Seniors technology adoption
A recent article in the New York Times pointed out that seniors technology aren’t often successful. With the exception of what is now considered the prosaic personal emergency response system (“Help I’ve fallen and I can’t get up”) seniors’ targeted technology (“silver tech”) haven’t resulted in widespread adotpon. The baby boom generation, often cited as the “Grey’s tsunami” which technology entrepreneurs offer as the raison d’être for these investments are not the primary target for these technological innovations. The oldest of the baby boomers is now 70 years of age. At 70, most people are still living in their homes and actively engaged in their communities, their families and even work. Adoption of technology will be built around lifestyle desires and goals – think fit bit. Among the older cohorts, the technology needs to be less intrusive, address specific needs and be far easier to use.
One of the major reasons for the lack of greater adoption of technology on the seniors’ markets is that most innovations are attempting too much. Going for the brass ring is more exciting than solving simple problem. But there are problems practically crying out for simple technical solutions.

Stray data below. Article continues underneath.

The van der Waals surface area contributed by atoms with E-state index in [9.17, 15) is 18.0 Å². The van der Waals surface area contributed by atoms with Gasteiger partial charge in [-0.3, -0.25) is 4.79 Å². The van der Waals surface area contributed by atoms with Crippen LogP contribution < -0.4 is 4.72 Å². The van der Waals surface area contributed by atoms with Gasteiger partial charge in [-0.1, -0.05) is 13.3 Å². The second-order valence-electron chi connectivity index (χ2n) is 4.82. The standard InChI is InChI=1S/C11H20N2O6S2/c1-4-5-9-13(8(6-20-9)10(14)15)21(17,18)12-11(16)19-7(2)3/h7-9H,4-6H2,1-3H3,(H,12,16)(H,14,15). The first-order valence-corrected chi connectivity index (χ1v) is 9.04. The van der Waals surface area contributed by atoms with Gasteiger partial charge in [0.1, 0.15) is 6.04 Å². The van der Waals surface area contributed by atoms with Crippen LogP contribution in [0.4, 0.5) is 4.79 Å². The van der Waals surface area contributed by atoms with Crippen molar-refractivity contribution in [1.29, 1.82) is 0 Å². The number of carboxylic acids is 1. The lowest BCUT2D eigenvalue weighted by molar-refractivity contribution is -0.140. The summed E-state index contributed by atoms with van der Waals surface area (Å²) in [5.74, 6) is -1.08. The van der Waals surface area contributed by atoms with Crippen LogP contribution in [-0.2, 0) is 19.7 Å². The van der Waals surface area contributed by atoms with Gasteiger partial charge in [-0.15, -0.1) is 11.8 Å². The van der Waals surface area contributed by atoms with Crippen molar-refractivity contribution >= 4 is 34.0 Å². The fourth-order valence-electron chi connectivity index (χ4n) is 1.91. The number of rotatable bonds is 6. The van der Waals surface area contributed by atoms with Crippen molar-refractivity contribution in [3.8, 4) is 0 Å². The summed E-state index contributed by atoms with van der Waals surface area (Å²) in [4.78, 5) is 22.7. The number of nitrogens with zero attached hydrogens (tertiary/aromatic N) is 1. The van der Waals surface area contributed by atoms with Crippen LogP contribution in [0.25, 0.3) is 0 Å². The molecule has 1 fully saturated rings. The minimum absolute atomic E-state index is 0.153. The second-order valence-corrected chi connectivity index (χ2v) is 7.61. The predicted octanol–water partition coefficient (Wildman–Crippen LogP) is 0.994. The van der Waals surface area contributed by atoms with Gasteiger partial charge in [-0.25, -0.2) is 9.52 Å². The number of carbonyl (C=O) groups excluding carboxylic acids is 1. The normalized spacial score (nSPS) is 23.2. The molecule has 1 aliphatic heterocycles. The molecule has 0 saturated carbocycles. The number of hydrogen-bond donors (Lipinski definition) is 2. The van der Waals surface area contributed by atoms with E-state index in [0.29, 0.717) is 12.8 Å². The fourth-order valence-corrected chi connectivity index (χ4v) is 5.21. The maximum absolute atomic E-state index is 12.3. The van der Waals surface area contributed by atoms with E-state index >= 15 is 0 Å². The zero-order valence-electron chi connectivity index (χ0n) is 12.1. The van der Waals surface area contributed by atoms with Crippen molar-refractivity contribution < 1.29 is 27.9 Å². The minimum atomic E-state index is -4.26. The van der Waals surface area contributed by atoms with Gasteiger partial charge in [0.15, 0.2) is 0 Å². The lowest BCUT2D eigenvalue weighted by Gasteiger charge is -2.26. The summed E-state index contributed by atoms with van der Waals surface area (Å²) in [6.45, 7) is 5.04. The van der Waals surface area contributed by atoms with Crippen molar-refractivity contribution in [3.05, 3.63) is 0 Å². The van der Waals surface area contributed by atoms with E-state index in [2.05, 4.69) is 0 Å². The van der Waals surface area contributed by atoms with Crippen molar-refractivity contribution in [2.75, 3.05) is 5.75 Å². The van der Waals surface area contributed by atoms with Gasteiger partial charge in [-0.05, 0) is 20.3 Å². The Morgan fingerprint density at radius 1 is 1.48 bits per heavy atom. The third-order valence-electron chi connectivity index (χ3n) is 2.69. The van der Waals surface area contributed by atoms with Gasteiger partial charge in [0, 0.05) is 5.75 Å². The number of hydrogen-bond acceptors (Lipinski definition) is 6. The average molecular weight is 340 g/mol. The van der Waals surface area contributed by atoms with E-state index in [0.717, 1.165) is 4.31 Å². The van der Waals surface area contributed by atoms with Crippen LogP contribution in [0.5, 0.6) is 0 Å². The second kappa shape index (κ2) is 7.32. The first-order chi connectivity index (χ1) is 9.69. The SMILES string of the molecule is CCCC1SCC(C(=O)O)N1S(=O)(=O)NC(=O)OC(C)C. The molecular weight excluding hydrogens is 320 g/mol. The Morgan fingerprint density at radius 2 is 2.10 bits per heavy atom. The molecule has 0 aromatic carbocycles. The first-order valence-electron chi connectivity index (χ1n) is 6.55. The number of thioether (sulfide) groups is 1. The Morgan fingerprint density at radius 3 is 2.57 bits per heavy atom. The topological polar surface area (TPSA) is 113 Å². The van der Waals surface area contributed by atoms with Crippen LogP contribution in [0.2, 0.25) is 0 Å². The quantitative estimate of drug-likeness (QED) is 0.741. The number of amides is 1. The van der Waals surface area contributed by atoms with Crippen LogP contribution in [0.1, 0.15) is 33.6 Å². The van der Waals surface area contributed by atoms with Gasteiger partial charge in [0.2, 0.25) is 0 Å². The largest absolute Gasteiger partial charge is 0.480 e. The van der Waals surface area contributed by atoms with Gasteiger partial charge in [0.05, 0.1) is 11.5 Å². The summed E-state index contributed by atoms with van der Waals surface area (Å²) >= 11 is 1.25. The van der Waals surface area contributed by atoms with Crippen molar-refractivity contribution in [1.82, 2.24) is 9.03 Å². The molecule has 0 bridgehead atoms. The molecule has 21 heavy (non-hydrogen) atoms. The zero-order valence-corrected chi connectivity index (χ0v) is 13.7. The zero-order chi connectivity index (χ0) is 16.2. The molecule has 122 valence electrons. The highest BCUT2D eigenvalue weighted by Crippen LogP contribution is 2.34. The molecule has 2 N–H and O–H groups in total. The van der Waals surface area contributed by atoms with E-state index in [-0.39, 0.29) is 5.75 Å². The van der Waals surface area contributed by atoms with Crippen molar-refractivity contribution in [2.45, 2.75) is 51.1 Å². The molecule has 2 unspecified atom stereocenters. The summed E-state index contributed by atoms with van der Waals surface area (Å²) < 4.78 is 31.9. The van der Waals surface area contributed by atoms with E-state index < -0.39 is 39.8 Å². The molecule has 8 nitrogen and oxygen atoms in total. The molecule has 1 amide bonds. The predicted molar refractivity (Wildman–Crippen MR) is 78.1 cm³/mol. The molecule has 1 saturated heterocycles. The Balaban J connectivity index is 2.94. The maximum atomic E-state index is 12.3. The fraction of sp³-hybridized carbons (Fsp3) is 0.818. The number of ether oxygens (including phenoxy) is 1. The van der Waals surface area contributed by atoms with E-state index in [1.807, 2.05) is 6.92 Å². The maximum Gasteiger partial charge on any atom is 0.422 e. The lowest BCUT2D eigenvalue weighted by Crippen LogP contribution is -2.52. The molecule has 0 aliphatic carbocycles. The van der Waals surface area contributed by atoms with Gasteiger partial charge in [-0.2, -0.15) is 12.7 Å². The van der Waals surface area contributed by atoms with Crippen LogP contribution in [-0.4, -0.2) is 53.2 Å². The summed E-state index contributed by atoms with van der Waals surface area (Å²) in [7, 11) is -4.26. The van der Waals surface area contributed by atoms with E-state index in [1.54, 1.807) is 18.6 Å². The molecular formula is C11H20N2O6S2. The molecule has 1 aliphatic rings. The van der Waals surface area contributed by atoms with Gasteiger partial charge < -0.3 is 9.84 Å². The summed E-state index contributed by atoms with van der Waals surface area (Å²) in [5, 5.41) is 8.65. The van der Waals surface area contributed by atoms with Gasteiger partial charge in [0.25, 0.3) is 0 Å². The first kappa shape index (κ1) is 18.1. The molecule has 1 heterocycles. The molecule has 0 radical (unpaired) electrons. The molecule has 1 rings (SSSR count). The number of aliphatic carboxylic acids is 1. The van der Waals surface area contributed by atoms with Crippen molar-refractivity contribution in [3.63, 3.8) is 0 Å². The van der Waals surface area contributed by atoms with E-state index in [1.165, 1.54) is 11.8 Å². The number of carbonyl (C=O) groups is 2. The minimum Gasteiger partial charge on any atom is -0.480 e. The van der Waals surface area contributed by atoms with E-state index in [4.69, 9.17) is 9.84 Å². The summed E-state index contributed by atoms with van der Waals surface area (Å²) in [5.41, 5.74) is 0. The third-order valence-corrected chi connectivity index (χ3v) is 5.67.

There are approximately 1.6 million Americans living in age related congregate care (nursing homes, assisted living residences, etc.) and almost all of them are 85 years of age or older. It is the owners and operators at these congregate care centers that face enormous challenges of resident safety, staff efficiency and regulatory oversight. These centers are truly “the land that technology left behind”. Opportunities abound, however, technology developers must understand the goals of the customers (not the patients) and the environment.
While technology adaptation within hospitals and even doctors’ offices has moved ahead, there’s been a surprising lack of adoption among seniors’ residences. My colleague and I have developed a simple system for improving the efficiency in these congregate care centers, which requires no change in behavior among staff. With a provisional patent in place though the USTPO, we are currently seeking full patent protection and have attracted significant interest among congregate care managers.
Simple solutions that address real problems will enjoy adoption!